There shouldn’t be anything you can say to someone else that you can’t say to your partner, no matter how shitty it may be. I may be a lover, but I am also a fighter. I am passionate and strong in my convictions. I am confrontational and, at times, aggressive. I am willing to fight for what I believe in, including my relationships. If I can’t get the same courtesy and level of commitment to open and honest communication, I don’t want to commit my life to you.

Compatibility

Sexual compatibility, for one, but also lifestyle compatibility. People sometimes get so swept up in great sex that they don’t realize how little they are compatible in the other aspects of life. Sex is important but it does eventually dwindle over time. So how will you fill your time if you live completely different lifestyles? The key isn’t finding someone who is exactly like you, although common interests are great. It’s about meshing well, complimenting each other, filling in the blanks, and achieving well-rounded balance. As a Libra, achieving and maintaining balance is my lot in life.

And on top of that, be a team player. Compatibility is key but it doesn’t mean that conflict is completely unavoidable (and thinking this way is truly delusional). Rather, realize that when you do fight, it’s not about winning or losing because that would mean you’re competing with each other. If the issue is resolved, you both win. If not, you’re both losers.

Understanding

When somebody gets you, it’s the best feeling in the world. Not having to constantly explain yourself is incredibly refreshing. Equally important is having someone who may not necessarily understand your emotions all the time but who is willing to try. Who is willing to listen with an open mind as you do explain. And even if they still don’t understand you, they at least understand the importance of acceptance.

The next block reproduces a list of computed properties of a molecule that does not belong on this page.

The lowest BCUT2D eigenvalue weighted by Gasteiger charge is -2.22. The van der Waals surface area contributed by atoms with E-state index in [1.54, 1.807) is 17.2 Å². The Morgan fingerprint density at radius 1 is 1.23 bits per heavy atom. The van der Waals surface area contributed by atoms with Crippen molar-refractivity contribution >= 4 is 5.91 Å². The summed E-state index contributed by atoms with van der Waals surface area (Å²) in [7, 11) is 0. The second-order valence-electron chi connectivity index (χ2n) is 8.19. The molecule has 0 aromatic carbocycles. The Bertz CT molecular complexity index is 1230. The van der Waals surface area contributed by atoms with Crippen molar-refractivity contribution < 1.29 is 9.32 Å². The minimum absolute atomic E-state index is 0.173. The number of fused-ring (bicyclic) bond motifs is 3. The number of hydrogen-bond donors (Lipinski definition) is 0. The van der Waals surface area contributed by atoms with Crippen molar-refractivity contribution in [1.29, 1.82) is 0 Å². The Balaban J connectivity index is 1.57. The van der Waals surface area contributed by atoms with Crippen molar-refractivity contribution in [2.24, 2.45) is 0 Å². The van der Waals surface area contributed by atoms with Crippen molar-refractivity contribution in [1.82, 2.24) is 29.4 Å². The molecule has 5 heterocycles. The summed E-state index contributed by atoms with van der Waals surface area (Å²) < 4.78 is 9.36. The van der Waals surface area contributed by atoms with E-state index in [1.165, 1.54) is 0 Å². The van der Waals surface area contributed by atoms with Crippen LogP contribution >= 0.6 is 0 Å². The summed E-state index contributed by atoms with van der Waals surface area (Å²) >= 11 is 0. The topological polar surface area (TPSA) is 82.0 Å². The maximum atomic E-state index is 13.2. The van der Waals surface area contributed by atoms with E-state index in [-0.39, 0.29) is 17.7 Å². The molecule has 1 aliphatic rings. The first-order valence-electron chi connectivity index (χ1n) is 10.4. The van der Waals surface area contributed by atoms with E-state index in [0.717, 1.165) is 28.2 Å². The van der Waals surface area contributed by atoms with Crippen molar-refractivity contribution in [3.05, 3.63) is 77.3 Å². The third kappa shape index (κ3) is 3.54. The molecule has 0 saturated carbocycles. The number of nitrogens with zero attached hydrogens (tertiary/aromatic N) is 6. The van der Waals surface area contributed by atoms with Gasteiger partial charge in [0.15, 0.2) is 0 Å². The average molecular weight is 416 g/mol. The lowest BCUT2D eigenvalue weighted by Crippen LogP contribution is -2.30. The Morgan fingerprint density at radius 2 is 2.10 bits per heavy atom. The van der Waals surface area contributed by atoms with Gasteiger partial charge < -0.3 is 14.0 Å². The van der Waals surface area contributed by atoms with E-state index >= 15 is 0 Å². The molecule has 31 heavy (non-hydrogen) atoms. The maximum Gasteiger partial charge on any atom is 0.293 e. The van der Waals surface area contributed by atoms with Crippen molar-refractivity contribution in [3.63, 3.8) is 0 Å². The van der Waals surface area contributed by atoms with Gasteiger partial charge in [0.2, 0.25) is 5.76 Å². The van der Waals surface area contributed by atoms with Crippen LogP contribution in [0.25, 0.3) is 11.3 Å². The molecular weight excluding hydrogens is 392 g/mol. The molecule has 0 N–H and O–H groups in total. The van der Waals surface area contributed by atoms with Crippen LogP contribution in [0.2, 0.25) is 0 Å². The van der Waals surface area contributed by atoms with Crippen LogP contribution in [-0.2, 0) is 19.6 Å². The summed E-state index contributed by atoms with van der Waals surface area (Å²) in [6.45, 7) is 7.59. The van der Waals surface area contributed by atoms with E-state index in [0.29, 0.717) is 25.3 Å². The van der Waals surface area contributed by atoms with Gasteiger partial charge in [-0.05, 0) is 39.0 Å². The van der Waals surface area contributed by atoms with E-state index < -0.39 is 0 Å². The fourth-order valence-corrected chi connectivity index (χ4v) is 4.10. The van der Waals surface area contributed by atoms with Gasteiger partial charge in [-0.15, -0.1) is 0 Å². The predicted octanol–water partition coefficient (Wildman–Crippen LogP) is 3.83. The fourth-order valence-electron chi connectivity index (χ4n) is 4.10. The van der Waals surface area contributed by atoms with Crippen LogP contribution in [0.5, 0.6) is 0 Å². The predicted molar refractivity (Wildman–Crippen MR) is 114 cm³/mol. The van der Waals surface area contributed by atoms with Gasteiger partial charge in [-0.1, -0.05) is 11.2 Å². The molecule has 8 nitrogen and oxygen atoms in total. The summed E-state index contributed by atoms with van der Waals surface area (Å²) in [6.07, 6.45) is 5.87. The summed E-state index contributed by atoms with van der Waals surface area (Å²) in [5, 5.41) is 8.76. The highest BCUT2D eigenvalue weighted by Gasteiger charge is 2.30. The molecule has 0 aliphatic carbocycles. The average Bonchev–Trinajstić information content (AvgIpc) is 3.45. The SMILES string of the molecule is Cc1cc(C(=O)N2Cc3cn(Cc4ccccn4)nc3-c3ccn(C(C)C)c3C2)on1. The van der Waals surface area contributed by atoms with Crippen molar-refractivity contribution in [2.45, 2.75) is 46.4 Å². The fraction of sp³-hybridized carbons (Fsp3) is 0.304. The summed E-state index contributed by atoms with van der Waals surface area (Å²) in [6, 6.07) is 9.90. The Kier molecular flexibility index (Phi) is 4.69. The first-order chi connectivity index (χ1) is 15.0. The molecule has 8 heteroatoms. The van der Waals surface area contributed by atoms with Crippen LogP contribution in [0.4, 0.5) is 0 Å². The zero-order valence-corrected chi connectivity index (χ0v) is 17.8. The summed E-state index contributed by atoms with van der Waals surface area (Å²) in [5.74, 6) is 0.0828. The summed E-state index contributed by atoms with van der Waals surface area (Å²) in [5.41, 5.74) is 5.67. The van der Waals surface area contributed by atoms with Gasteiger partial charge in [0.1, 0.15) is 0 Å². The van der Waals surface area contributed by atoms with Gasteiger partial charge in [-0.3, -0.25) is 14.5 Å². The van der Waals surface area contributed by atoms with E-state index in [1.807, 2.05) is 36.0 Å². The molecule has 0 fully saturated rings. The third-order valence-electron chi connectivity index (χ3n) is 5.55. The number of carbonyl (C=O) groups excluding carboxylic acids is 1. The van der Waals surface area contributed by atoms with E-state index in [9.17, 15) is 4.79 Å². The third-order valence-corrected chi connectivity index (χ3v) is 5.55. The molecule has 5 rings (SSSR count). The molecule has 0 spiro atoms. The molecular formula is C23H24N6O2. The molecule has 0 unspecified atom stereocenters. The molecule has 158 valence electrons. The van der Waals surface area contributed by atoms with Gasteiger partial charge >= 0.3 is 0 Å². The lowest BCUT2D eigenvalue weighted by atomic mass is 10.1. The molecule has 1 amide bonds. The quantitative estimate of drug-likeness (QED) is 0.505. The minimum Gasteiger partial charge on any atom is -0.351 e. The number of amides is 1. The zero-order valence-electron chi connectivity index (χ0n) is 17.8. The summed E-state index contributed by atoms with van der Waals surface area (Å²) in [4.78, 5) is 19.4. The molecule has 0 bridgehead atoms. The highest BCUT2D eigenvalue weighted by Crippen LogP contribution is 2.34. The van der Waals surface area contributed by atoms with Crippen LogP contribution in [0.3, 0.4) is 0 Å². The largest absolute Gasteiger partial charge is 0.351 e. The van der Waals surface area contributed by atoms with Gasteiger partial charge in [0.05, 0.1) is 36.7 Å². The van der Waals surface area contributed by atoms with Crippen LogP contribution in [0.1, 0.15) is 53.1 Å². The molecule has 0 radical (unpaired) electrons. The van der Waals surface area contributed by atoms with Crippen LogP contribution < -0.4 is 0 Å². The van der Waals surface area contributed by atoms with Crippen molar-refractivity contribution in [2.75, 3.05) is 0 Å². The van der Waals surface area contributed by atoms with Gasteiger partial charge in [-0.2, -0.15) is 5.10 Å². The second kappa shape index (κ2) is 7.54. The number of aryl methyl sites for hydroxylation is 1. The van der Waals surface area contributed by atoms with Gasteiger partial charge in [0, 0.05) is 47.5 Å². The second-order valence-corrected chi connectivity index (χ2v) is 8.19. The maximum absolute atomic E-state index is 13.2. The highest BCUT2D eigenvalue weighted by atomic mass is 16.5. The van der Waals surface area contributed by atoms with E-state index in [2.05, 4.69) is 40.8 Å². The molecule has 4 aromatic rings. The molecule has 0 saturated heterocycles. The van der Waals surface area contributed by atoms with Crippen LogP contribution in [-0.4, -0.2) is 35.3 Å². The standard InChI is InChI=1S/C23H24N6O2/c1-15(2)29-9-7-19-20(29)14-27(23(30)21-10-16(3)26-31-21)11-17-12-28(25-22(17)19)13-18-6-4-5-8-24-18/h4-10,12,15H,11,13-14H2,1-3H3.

Like-mindedness

And I’m not talking about only the marriage basics like how we both feel about kids or handling finances or where we’d want to live. I’m also talking about shared world views. As I said before, I’m a passionate person with strong convictions and opinions. There are some things that I feel so strongly about, it would be incredibly difficult and dangerously repressive of me to be with a person who doesn’t feel even remotely the same.

Of course, everyone has opinions and part of the respect thing is respecting the opinions of your partner. And I can get on board with some of that, like respect my partner’s opinion that rye bread is absolutely the only kind of bread that should ever be served for breakfast. But there are other things that would be absolute deal-breakers for me.

Racism, for one. Sexism, for another. I am a bit of a traditionalist, sure, and can appreciate agreed-upon roles that exist within relationships (key word being “agreed-upon”). But if a dude is gonna get dismissive with me when I go on a feminist rant and tell me that I can feel how I want as long as I don’t cut my hair too short (can you believe this actually happened to me?) instead of RANT RIGHT ALONG WITH ME then #boybye.

http://29secrets.com/wp-content/uploads/2017/04/29s_not-getting-married-only-for-love-150x100.jpg Caitlin Plainos Relationships ,,,,

I love love. Love everything about it. Love giving it, receiving it, showing it, spreading it, seeing it, feeling it, falling in it. I mean, I’m a Libra after all, meaning my ruling planet is Venus, the planet of love. So there’s that.